In the 20th anniversary issue of ESPN Magazine, golfer Tiger Woods was named the top athlete of the past twenty years. From the lesser known thirty six tournaments he won in one year at age eleven, to the more visible thirteen golf majors he won between 1999 and 2008 (that’s ten more than any other golfer), it’s hard to argue with Tiger’s domination even though he has struggled to regain his tour de force. But there are signs he is getting closer to recovering the form that made him great in a sport, which often takes a backseat to baseball, football, and basketball.
In an interview, Tiger was asked several questions that ranged from his motivation to win in his early years to spending time with his kids. One question piqued my interest. “What do others not know that helped you be so dominant?” the interviewer asked.
Tiger revealed the practice routines that contributed to his greatness. He reminisced on practicing his chipping shot in front of the mirror and learning pressure by putting his mum’s crystal on a table and hitting flop shots. His confidence didn’t come from tournament play but from the practice regimen he put in outside of the consistent winning which everyone saw and admired. What he did in obscurity was responsible for the greatness we witnessed publicly.
Often, we are clueless to the blood, sweat, and tears of the behind-the-scenes footage when we watch people’s highlight reels. We see the glory but we are not privy to their entire story.
No one stumbles into greatness even though we are born to be great. The highest level of greatness is when we use what we have been given to serve others and make the world a better place. We have all been given something useful to serve the world with. The question is whether we will brave the wilderness of obscurity to cultivate the greatness within us and allow it to become a beacon of light to those we meet.
Obscurity is lonely, risky, and dangerous. We become unsure in the obscure and fail to see that obscure places are incubators to fulfilling our life’s purpose. It’s the place where there is zero visibility. It is also the training ground for you to prepare to face the giants in your life and win!
In the classic movie, Karate Kid, Master Miyagi, teaches karate to a young man named Daniel. Miyagi, uses unconventional methods to teach young Daniel not just how to fight, but also discipline and use of power. In the obscurity of doing menial chores like painting fences and waxing cars, Daniel learns principles of attack and defense that actualize in a tournament he participates in and wins.
Obscurity can be defined as the private and personal place where you hone your gift and sharpen your tools of the trade, with the goal to increase proficiency and the probability of success when opportunity comes your way. It is the use of your top twenty percent of the resources you have been given that will account for the eighty percent impact that you make with the opportunities handed to you. Mind you, not every opportunity will be preferable. Never judge people or opportunities by appearance only. No opportunity should be viewed as waste when greatness is at stake.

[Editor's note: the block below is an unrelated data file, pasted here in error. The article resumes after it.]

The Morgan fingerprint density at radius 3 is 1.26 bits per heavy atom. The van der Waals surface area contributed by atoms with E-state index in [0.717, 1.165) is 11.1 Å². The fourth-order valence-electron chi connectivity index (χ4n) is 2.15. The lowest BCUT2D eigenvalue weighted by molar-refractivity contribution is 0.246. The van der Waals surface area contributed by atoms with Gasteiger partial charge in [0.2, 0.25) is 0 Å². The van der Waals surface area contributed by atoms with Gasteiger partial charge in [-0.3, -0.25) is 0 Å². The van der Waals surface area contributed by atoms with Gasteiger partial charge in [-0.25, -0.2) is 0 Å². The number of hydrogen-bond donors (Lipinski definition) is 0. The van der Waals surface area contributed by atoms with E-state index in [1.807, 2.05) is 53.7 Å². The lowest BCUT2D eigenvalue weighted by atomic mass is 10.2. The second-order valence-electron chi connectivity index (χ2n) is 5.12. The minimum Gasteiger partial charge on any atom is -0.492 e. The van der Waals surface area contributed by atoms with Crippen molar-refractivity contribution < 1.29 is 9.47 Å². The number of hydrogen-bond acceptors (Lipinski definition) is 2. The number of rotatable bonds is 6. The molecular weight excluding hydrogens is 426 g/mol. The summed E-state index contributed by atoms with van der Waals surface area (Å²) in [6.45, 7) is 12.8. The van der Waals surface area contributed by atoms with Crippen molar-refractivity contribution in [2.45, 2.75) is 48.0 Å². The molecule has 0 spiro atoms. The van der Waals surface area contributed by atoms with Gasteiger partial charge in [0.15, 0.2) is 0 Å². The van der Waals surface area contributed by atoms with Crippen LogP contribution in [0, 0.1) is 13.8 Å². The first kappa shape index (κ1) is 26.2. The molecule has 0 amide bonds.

Great basketball players learn how to be calm in the clutch moments of a big game from the obscurity of countless hours spent in a gym practicing the game winning shot. Most people want opportunity before preparation but the late John Wooden, UCLA men’s great coach is remembered for saying, “When the opportunity arises, it’s too late to prepare.” Your preparation is an attraction! Your commitment to prepare in obscurity is a sure sign that an opportunity is about to knock on your door. It may not happen immediately but it will come eventually. Sometimes opportunity comes in bits and pieces rather than in waves and droves. What you do with the little is a reflection of what you will do when it is more. Will you be ready to answer with your best when the opportunity calls you out of obscurity?
Final thought: No person who lives a significant life escapes the drudgery of obscurity, for it is in that place that the one who endures discovers their potential, develop character, and find their footing. Keep on keeping on!
Good afternoon Brother David, thanks for the blog. This is a well thoughtful teaching about obscurity. Many lessons can be learned. If you are going to be great or even good with anything in life, you must be willing to put the work into it, whatever the cost. Just as you have done with this magnificent blog, thanks. Have a good day Brother David, God bless
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My main take away is that it is possible to miss to maximize the advantages of being in obscurity by always focusing on wanting to be seen as a public success.
Greatness is shaped in obscurity even though we were born to be great 👍🏽👍🏽
Great blog Mr. Waiyaki.
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Very hard word at first (obscurity).As I read through I got the weight it carries. It just got more easier. I pin pointed something very important. ‘What you do with the little is a reflection of what you will do when is more’ . Having that in mind I am motivated to keep doing what is best for my life. I am very encouged tonight by your blog bro David. God bless you.
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Hi Duncan. Thanks for reading and the highlight you provided. I will be on the lookout for what I do with the little that comes my way today. Keep on keeping on!